Modern American industry was built on the command-and-control model. Traditionally, business was a top-down enterprise grounded in self-interest, self-reliance and the “I-win, you-lose” mentality. It was resistant to change and trusting of no one. Firms built organizations that integrated horizontally and vertically, and made their profits by manufacturing and producing products from scarce resources. Today's strong economies are driven by ideas, information and services. Krefft and Dent claim that in order to compete and survive in this new world, organizations must provide leadership to create cultures rooted in connectivity, actively encouraging new competencies. Business cultures need to create partnering organizations that function like organisms grounded in broad interests, comfortable with change, future-oriented, interdependent, with skill sets geared toward win-win solutions. They argue that task achievement alone will not propel organizations to succeed. Human potential and creativity are the keys to fundamental growth. Building relationships, communicating needs and doing it right the first time bring long-lasting results and consistent profitability. “The only way to work smarter, not harder, in today's overloaded mega-, hyper-connected society is through knowledge-sharing,” they argue.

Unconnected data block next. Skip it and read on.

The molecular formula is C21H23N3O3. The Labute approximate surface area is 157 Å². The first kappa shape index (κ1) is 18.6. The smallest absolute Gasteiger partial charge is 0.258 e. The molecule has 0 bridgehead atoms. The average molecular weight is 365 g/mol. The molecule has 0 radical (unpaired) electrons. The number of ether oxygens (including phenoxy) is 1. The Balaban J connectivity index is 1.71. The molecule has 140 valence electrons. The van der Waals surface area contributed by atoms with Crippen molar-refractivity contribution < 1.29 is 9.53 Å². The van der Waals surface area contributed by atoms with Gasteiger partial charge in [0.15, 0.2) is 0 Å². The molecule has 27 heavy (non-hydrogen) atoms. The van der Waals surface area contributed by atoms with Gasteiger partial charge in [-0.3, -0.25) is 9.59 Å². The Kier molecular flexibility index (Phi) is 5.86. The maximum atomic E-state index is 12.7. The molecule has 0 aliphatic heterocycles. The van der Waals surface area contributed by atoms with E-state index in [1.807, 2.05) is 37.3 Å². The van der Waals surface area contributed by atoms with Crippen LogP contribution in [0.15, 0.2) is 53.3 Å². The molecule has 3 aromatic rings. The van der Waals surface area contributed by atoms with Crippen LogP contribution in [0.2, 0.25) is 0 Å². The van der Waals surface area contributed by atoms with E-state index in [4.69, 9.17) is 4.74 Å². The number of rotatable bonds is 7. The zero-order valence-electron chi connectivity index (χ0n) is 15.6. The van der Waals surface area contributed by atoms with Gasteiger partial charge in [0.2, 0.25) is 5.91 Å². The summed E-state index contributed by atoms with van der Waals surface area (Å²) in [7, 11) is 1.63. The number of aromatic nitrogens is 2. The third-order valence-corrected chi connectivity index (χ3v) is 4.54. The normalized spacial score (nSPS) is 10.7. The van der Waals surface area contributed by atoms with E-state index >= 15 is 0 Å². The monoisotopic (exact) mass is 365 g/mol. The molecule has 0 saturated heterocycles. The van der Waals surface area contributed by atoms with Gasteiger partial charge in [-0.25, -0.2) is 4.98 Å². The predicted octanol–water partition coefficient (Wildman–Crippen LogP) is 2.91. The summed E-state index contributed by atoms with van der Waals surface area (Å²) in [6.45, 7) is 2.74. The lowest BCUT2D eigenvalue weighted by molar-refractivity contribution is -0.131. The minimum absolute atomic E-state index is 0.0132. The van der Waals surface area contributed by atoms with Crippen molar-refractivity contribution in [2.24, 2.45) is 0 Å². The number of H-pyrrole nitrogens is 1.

Krefft and Dent say this way of thinking needs to start at the top — where leadership sits. Smart leaders are those who create connected cultures: They lead by example, treat associates/employees as trusted partners, and hire and promote those with partnering skill sets. They encourage an open workplace in design and feel, create mentoring opportunities, tell the truth, and provide incentives for partnering behavior. Smart leaders look to partner with customers and clients by building a culture focused on staying a step ahead of their markets, addressing the deeper needs of customers and adding value beyond what is expected.